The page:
Cook the shallots in butter for a couple of minutes, until they are translucent. Add salt, pepper, thyme, and bay leaf. Add the cauliflower stems and 2/3 cup of water. Simmer for 5 minutes or until most of the water is gone. If the cauliflower is not cooked, add a bit more water and cook longer.

Add the cream and simmer for 2 minutes. Remove the whole herbs and put in a blender. After it cools, add the horseradish, curry powder, and nutmeg. Blend until smooth and season to taste.

Mix the cauliflower with the cream mixture and place in a baking dish. Refrigerate for 1-24 hours.

Sprinkle with bread crumbs and cheese and cook in the oven at 450 degrees until warm and bubbling. Use the broiler to brown the top, if necessary. Let rest for 5-10 minutes and serve.

Glazed Baby Carrots
I used Keller's instructions for glazed vegetables, from his book Bouchon.
1/2 tsp sugar
1 tsp butter
1 pinch salt
baby carrots
thyme or parsley leaves (optional)
Trim the carrots and stems. Try to get them a uniform size, if possible.

Put the vegetables in a saucepan, add the water to cover. Add the water, salt, butter, and herbs. Simmer until the vegetables are tender. The sauce should be reduced to a glaze. If not, remove the carrots and continue to reduce to a glaze, replace the carrots and reheat. The results can be held for a few hours. If the carrots vary in size, you'll have to remove the smaller diameter ones earlier.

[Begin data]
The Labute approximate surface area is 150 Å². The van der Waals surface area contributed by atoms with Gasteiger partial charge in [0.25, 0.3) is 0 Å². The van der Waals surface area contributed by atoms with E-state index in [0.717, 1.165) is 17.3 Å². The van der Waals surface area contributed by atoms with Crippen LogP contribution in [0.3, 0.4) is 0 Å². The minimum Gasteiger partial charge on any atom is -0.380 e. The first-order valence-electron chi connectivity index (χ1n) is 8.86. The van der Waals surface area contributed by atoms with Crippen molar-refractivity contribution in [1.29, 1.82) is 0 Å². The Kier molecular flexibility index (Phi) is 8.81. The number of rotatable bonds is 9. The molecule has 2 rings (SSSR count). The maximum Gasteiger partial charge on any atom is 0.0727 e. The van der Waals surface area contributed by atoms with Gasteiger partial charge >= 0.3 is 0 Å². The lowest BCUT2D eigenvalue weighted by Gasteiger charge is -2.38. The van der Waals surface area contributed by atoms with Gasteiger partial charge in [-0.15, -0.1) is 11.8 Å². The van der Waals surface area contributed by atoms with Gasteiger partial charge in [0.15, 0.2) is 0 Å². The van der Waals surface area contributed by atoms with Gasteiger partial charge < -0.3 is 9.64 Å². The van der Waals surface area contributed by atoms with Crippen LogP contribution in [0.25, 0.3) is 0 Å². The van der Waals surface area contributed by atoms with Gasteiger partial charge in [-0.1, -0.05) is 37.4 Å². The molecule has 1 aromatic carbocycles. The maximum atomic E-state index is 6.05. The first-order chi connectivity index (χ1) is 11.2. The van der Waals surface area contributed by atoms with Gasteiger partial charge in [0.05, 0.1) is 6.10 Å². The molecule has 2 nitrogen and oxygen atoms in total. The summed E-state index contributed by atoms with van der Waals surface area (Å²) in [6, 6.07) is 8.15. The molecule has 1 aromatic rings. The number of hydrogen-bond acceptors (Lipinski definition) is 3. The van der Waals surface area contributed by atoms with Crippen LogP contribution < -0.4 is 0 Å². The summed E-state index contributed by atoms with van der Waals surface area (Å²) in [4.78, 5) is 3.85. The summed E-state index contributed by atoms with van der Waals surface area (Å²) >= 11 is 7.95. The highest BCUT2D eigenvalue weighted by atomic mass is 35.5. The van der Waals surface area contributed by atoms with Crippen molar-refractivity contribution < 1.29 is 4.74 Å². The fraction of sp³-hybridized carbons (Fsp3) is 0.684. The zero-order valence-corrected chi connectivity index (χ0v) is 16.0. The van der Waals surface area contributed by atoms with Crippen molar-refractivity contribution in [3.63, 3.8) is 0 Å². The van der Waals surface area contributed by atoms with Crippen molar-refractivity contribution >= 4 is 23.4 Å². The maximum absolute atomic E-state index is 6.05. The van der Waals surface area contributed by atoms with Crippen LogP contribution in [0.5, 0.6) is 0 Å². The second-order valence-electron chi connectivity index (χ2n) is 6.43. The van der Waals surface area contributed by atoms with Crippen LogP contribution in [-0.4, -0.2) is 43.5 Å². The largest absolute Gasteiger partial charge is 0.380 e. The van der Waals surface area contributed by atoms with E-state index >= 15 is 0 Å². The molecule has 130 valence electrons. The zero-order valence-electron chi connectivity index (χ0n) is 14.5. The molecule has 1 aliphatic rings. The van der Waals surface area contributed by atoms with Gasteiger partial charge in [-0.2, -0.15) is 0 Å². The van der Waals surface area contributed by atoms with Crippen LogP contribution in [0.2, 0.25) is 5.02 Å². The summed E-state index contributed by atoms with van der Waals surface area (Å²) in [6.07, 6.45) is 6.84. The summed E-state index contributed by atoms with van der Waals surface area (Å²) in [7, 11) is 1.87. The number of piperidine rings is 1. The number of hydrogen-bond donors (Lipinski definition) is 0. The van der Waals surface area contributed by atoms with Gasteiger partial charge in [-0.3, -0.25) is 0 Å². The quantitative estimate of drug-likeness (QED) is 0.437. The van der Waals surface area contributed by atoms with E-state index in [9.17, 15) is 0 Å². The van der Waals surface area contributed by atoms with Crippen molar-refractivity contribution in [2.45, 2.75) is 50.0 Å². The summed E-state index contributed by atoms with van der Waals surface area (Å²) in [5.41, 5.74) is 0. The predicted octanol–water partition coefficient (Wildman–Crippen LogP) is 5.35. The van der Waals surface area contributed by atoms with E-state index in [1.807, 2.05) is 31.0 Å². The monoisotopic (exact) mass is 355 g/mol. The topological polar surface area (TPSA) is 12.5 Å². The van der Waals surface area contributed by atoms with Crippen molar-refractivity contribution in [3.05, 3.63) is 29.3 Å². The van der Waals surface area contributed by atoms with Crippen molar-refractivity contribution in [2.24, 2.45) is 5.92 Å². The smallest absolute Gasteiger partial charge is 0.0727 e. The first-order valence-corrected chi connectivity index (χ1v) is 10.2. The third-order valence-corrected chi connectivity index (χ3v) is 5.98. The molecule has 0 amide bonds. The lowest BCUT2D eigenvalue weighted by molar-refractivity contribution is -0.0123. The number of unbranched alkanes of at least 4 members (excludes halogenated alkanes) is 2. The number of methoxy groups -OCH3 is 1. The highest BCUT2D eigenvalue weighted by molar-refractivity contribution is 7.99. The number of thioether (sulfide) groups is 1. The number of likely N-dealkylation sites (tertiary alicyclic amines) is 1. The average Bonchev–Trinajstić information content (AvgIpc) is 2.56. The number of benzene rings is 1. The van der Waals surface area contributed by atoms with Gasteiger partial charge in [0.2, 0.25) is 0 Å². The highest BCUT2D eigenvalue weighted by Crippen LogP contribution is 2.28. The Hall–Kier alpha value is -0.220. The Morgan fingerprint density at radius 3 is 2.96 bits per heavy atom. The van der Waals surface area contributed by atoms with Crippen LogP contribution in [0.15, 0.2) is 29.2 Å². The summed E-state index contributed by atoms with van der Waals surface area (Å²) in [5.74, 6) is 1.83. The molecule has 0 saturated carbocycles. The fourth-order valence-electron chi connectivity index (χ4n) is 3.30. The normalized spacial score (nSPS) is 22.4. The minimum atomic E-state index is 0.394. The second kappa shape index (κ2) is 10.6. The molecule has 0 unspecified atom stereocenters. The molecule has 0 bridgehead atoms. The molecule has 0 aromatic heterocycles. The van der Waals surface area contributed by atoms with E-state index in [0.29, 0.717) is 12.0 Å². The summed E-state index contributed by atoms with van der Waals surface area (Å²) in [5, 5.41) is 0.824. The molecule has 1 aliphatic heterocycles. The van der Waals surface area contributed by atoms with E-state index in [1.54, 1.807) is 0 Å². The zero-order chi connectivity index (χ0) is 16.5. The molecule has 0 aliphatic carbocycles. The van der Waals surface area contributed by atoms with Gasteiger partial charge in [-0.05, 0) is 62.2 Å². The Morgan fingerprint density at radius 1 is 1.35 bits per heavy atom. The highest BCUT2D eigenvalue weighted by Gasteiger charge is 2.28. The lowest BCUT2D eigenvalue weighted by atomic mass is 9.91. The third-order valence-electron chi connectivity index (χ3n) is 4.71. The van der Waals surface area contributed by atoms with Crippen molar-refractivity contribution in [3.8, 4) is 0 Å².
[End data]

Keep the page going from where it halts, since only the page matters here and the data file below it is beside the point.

This can be done with any root vegetable, pearl onions work too, but you should add a little white wine vinegar at the end. Keller's book explains this in much more detail.

Malted Milk Ice Cream

This is from David Lebovitz's Book "Perfect Scoop," reworded by me for copyright reasons. I got the recipe from Ruhlman's blog, but have been directed by Emily to pick up a copy of the book. It was unclear whether the original recipe was calling for actual malt powder or malted milk powder. I went with the latter, since pure malt powder was hard to find. (I think brewing supply places may have it.) The process is a little different from Keller's - the cream and flavoring are added at the end - but I followed it as-is. (But if you choose to use half of a vanilla bean in place of extract, put it in with the half and half, and let it steep for an hour or so.)
1 cup half and half
3/4 cup heavy cream
1/4 tsp vanilla extract
2/3 cup malt powder
6 large egg yolks
a handful of malted milk balls, chopped
Mix the cream, malted milk, and vanilla in a bowl and prepare an ice bath. Warm the half and half with the sugar over medium heat, stirring to dissolve the sugar. Be careful to not let anything stick to the bottom. Lightly whisk the egg yolks in a bowl, then slowly whisk in the warmed milk. Return the milk mixture to the pan and gently cook it over medium heat, stirring constantly with a wooden spoon and making sure nothing sticks to the bottom, until it coats the back of the spoon, about 5 minutes. Strain into the cream mixture, stirring to combine. Place the bowl over the ice bath and stir occasionally to cool.

Refrigerate for at least 6 hours (preferably overnight) to cool and allow the flavors to meld. Process in your ice cream machine, then freeze for at least 6 hrs (preferably overnight) before serving.